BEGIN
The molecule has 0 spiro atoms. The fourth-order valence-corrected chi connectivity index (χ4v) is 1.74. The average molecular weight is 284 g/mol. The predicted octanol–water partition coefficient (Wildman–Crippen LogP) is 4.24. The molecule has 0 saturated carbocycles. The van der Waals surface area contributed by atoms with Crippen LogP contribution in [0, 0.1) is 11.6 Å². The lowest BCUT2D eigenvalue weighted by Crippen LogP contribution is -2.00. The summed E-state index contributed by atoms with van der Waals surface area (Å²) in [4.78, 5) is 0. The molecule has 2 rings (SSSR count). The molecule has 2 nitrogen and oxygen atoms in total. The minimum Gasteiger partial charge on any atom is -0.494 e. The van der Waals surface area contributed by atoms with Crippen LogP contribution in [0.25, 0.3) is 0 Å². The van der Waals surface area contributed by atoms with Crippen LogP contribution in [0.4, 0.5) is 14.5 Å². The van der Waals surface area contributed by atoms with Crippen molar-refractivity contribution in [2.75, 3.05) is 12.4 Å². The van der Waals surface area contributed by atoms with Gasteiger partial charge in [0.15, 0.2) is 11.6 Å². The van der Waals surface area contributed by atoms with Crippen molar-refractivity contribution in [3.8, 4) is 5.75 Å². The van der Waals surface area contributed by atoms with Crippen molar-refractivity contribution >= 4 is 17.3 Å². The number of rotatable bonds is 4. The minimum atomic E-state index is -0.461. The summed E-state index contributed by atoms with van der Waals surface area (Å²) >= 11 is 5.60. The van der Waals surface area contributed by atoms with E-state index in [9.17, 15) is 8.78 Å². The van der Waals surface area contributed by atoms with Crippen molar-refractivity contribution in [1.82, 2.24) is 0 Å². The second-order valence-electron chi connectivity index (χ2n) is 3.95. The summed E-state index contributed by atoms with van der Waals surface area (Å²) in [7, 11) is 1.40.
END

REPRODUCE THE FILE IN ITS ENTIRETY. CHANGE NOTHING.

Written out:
The molecule has 0 spiro atoms. The fourth-order valence-corrected chi connectivity index (χ4v) is 1.74. The average molecular weight is 284 g/mol. The predicted octanol–water partition coefficient (Wildman–Crippen LogP) is 4.24. The molecule has 0 saturated carbocycles. The van der Waals surface area contributed by atoms with Crippen LogP contribution in [0, 0.1) is 11.6 Å². The lowest BCUT2D eigenvalue weighted by Crippen LogP contribution is -2.00. The summed E-state index contributed by atoms with van der Waals surface area (Å²) in [4.78, 5) is 0. The molecule has 2 rings (SSSR count). The molecule has 2 nitrogen and oxygen atoms in total. The minimum Gasteiger partial charge on any atom is -0.494 e. The van der Waals surface area contributed by atoms with Crippen LogP contribution in [0.25, 0.3) is 0 Å². The van der Waals surface area contributed by atoms with Crippen LogP contribution in [0.4, 0.5) is 14.5 Å². The van der Waals surface area contributed by atoms with Crippen molar-refractivity contribution in [2.75, 3.05) is 12.4 Å². The van der Waals surface area contributed by atoms with Gasteiger partial charge in [0.15, 0.2) is 11.6 Å². The van der Waals surface area contributed by atoms with Crippen molar-refractivity contribution in [3.8, 4) is 5.75 Å². The van der Waals surface area contributed by atoms with Crippen molar-refractivity contribution >= 4 is 17.3 Å². The number of rotatable bonds is 4. The minimum atomic E-state index is -0.461. The summed E-state index contributed by atoms with van der Waals surface area (Å²) >= 11 is 5.60. The van der Waals surface area contributed by atoms with E-state index in [9.17, 15) is 8.78 Å². The van der Waals surface area contributed by atoms with Crippen molar-refractivity contribution in [1.82, 2.24) is 0 Å². The second-order valence-electron chi connectivity index (χ2n) is 3.95. The summed E-state index contributed by atoms with van der Waals surface area (Å²) in [7, 11) is 1.40.